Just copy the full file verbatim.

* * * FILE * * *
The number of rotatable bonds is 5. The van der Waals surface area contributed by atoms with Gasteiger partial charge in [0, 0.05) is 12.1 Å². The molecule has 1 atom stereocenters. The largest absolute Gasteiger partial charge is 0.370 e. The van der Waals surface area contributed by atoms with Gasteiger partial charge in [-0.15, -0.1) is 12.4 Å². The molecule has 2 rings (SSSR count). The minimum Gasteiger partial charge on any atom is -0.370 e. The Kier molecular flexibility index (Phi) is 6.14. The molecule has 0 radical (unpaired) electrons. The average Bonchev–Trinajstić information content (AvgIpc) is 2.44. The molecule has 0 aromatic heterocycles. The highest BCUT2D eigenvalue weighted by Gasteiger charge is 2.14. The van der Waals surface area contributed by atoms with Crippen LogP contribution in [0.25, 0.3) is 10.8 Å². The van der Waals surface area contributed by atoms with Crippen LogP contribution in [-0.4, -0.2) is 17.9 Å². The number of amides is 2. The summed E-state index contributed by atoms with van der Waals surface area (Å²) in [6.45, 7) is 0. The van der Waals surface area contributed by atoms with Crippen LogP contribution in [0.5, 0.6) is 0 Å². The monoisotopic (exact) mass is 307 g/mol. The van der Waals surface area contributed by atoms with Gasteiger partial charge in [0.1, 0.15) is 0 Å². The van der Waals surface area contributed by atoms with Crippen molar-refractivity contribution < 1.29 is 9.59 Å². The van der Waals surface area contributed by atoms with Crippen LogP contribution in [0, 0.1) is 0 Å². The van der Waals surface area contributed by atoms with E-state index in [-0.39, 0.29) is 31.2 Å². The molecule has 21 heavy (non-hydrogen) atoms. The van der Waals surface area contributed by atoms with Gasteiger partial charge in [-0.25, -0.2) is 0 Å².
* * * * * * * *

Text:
The number of rotatable bonds is 5. The van der Waals surface area contributed by atoms with Gasteiger partial charge in [0, 0.05) is 12.1 Å². The molecule has 1 atom stereocenters. The largest absolute Gasteiger partial charge is 0.370 e. The van der Waals surface area contributed by atoms with Gasteiger partial charge in [-0.15, -0.1) is 12.4 Å². The molecule has 2 rings (SSSR count). The minimum Gasteiger partial charge on any atom is -0.370 e. The Kier molecular flexibility index (Phi) is 6.14. The molecule has 0 radical (unpaired) electrons. The average Bonchev–Trinajstić information content (AvgIpc) is 2.44. The molecule has 0 aromatic heterocycles. The highest BCUT2D eigenvalue weighted by Gasteiger charge is 2.14. The van der Waals surface area contributed by atoms with Crippen LogP contribution in [0.25, 0.3) is 10.8 Å². The van der Waals surface area contributed by atoms with Crippen LogP contribution in [-0.4, -0.2) is 17.9 Å². The number of amides is 2. The summed E-state index contributed by atoms with van der Waals surface area (Å²) in [6.45, 7) is 0. The van der Waals surface area contributed by atoms with Crippen LogP contribution in [0.5, 0.6) is 0 Å². The monoisotopic (exact) mass is 307 g/mol. The van der Waals surface area contributed by atoms with Gasteiger partial charge in [0.1, 0.15) is 0 Å². The van der Waals surface area contributed by atoms with Crippen molar-refractivity contribution < 1.29 is 9.59 Å². The van der Waals surface area contributed by atoms with Crippen LogP contribution in [0, 0.1) is 0 Å². The van der Waals surface area contributed by atoms with E-state index in [-0.39, 0.29) is 31.2 Å². The molecule has 21 heavy (non-hydrogen) atoms. The van der Waals surface area contributed by atoms with Gasteiger partial charge in [-0.25, -0.2) is 0 Å².